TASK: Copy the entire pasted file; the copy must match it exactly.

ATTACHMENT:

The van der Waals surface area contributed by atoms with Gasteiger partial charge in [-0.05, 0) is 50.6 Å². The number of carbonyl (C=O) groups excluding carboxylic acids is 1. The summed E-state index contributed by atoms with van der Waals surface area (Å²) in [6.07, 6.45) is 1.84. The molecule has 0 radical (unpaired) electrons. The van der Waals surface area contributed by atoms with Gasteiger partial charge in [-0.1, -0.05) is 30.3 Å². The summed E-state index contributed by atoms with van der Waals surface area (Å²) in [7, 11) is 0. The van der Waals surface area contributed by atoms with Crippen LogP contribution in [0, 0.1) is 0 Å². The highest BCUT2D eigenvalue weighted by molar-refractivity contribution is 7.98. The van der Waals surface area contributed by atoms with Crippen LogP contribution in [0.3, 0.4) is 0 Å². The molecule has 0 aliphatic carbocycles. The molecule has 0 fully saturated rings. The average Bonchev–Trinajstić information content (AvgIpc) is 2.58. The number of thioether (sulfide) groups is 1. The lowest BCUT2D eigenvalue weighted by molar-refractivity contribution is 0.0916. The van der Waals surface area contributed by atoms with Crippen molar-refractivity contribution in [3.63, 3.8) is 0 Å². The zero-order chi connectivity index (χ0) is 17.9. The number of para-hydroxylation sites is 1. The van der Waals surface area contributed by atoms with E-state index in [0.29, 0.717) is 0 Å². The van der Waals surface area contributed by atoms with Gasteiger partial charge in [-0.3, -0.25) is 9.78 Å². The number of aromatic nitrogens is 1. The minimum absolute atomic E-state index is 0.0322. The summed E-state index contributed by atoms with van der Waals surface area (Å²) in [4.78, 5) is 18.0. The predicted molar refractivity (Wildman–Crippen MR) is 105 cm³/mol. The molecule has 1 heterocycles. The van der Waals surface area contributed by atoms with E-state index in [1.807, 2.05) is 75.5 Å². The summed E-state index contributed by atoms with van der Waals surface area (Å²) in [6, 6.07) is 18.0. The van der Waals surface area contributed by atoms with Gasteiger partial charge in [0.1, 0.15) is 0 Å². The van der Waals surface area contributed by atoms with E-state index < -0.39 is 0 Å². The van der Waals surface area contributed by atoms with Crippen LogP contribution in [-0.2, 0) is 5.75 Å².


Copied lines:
The van der Waals surface area contributed by atoms with Gasteiger partial charge in [-0.05, 0) is 50.6 Å². The number of carbonyl (C=O) groups excluding carboxylic acids is 1. The summed E-state index contributed by atoms with van der Waals surface area (Å²) in [6.07, 6.45) is 1.84. The molecule has 0 radical (unpaired) electrons. The van der Waals surface area contributed by atoms with Gasteiger partial charge in [-0.1, -0.05) is 30.3 Å². The summed E-state index contributed by atoms with van der Waals surface area (Å²) in [7, 11) is 0. The van der Waals surface area contributed by atoms with Crippen LogP contribution in [0, 0.1) is 0 Å². The highest BCUT2D eigenvalue weighted by molar-refractivity contribution is 7.98. The van der Waals surface area contributed by atoms with Crippen LogP contribution in [0.3, 0.4) is 0 Å². The molecule has 0 aliphatic carbocycles. The molecule has 0 fully saturated rings. The average Bonchev–Trinajstić information content (AvgIpc) is 2.58. The number of thioether (sulfide) groups is 1. The lowest BCUT2D eigenvalue weighted by molar-refractivity contribution is 0.0916. The van der Waals surface area contributed by atoms with Crippen molar-refractivity contribution in [3.63, 3.8) is 0 Å². The zero-order chi connectivity index (χ0) is 17.9. The number of para-hydroxylation sites is 1. The van der Waals surface area contributed by atoms with E-state index in [0.29, 0.717) is 0 Å². The van der Waals surface area contributed by atoms with Gasteiger partial charge in [-0.3, -0.25) is 9.78 Å². The number of aromatic nitrogens is 1. The minimum absolute atomic E-state index is 0.0322. The summed E-state index contributed by atoms with van der Waals surface area (Å²) in [4.78, 5) is 18.0. The predicted molar refractivity (Wildman–Crippen MR) is 105 cm³/mol. The molecule has 1 heterocycles. The van der Waals surface area contributed by atoms with E-state index in [1.807, 2.05) is 75.5 Å². The summed E-state index contributed by atoms with van der Waals surface area (Å²) in [6, 6.07) is 18.0. The van der Waals surface area contributed by atoms with Gasteiger partial charge in [0.1, 0.15) is 0 Å². The van der Waals surface area contributed by atoms with E-state index < -0.39 is 0 Å². The van der Waals surface area contributed by atoms with Crippen LogP contribution in [-0.2, 0) is 5.75 Å².